One of the intriguing features of the coronavirus pandemic is how sharply it has illuminated the importance of effective political leadership. Wherever we stand on the political spectrum, we’re looking to elected officials to help steer us through this crisis.
While I don’t want to talk about specific politicians, a lifetime in politics has given me a sense of what makes a good one — as a policy maker, that is, rather than a candidate. One of the ironies of our system is that the skills and attributes that put someone in office are usually not the skills needed for success once they’re there. Yet as a nation we depend on politicians’ abilities in office to move us forward.
For starters, I think the most successful politicians have integrity. When you’re interacting with many others to deal with complex and difficult public policy issues, it’s hugely important that you can trust someone’s word. Most of the politicians I’ve met stay true to what they tell you. They recognize the need to work with others and know that trust matters.
For the same reason, they tend to be skillful at working with all sorts of people. Sizing others up accurately — not just whether they’re trustworthy, but the skills and strengths they might bring to a given policy or organizing effort — is vital.
So is not rushing to make quick judgments, but instead letting others show through their actions what they can accomplish. Many good politicians are quite tolerant — they know people make mistakes or errors of judgment, and that nobody has a monopoly on the truth or performs flawlessly.
The best politicians I’ve met — Bill Clinton comes to mind — also have a way of charming people who don’t agree with them. I was in a room once with Clinton and a group of people whom he knew disliked him. He was affable, engaging, listened carefully to what they had to say; you would never have guessed he had any idea what they thought of him. Walking out with them afterward, I asked what they thought. They all responded, “I still have disagreements with him, but what a nice fellow!”
I’ve been impressed over the years by the energy and drive to get things done that good politicians bring to their work. When I talk with people who want to get into politics, I usually open the conversation with two questions: What’s your energy level? And what’s your spouse or partner think about it? Both are critically important, because as all-consuming as a campaign might be, serving in office is even more so, especially if you’re a politician who wants to accomplish change. An unsupportive spouse or partner spells problems down the road.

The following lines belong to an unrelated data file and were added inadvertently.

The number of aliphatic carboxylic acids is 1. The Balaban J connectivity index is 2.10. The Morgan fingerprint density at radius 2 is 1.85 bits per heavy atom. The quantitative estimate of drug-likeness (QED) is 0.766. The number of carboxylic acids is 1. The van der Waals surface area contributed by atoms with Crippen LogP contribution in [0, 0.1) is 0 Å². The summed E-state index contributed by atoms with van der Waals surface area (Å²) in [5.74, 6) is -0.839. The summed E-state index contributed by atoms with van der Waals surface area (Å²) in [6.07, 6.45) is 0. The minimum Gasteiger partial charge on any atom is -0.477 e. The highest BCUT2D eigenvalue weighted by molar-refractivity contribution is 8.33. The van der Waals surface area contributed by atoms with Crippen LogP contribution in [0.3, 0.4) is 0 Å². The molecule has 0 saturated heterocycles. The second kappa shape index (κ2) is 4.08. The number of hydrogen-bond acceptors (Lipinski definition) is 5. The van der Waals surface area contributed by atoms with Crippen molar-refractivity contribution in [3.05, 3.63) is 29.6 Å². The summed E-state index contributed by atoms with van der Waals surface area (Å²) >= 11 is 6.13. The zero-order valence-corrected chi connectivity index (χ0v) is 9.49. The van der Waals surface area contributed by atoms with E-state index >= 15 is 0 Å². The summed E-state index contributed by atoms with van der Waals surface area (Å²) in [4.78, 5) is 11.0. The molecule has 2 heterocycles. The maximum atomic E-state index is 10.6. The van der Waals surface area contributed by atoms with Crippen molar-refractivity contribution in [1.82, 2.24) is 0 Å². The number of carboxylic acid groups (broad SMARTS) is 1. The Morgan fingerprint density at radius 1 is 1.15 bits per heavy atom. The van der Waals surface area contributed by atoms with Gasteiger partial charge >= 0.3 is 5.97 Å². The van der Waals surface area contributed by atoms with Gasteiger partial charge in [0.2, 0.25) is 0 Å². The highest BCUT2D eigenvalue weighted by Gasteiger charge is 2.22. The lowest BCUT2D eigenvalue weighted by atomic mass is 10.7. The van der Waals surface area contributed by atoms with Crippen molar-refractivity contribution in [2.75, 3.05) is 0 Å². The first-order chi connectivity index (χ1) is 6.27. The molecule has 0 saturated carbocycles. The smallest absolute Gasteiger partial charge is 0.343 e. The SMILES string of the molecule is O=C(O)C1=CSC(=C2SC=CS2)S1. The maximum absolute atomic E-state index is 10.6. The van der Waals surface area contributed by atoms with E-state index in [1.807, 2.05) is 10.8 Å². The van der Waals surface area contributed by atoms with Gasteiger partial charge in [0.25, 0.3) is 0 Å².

At the same time, accomplished politicians know how to rein in their enthusiasm and zeal. They practice patience and perseverance and prepare for the long haul, because they understand that controversial things don’t get easily done in our system. They believe that facts matter, because they’re the starting point for any productive negotiation. And they’re very good at managing their time efficiently.
Good politicians are able to put aside partisan differences when necessary and work for the common good. They do not see someone they disagree with as the enemy.
One of the intriguing things about good politicians is that they don’t just want to serve their country and communities, they also know how to check their egos at the door and act with apparent humility — even when, as is often the case, their egos are quite healthy.
I remember when Tip O’Neill was speaker of the House, he’d make sure to let other House members bask in the glow of accomplishment as often as possible. When legislation passed, he’d congratulate everybody involved — he knew what each of us had done to move the ball forward — and you’d walk out of there thinking he’d had nothing to do with it at all, even if he’d orchestrated the whole thing.
I’ll be candid: No politician combines all these traits. But it can’t hurt to keep the ideal in front of us and know what the politicians we elect should strive to be.
Lee Hamilton is a senior adviser for the Indiana University Center on Representative Government; a Distinguished Scholar of the IU Hamilton Lugar School of Global and International Studies; and a Professor of Practice, IU School of Public and Environmental Affairs. He was a member of the U.S. House of Representatives for 34 years.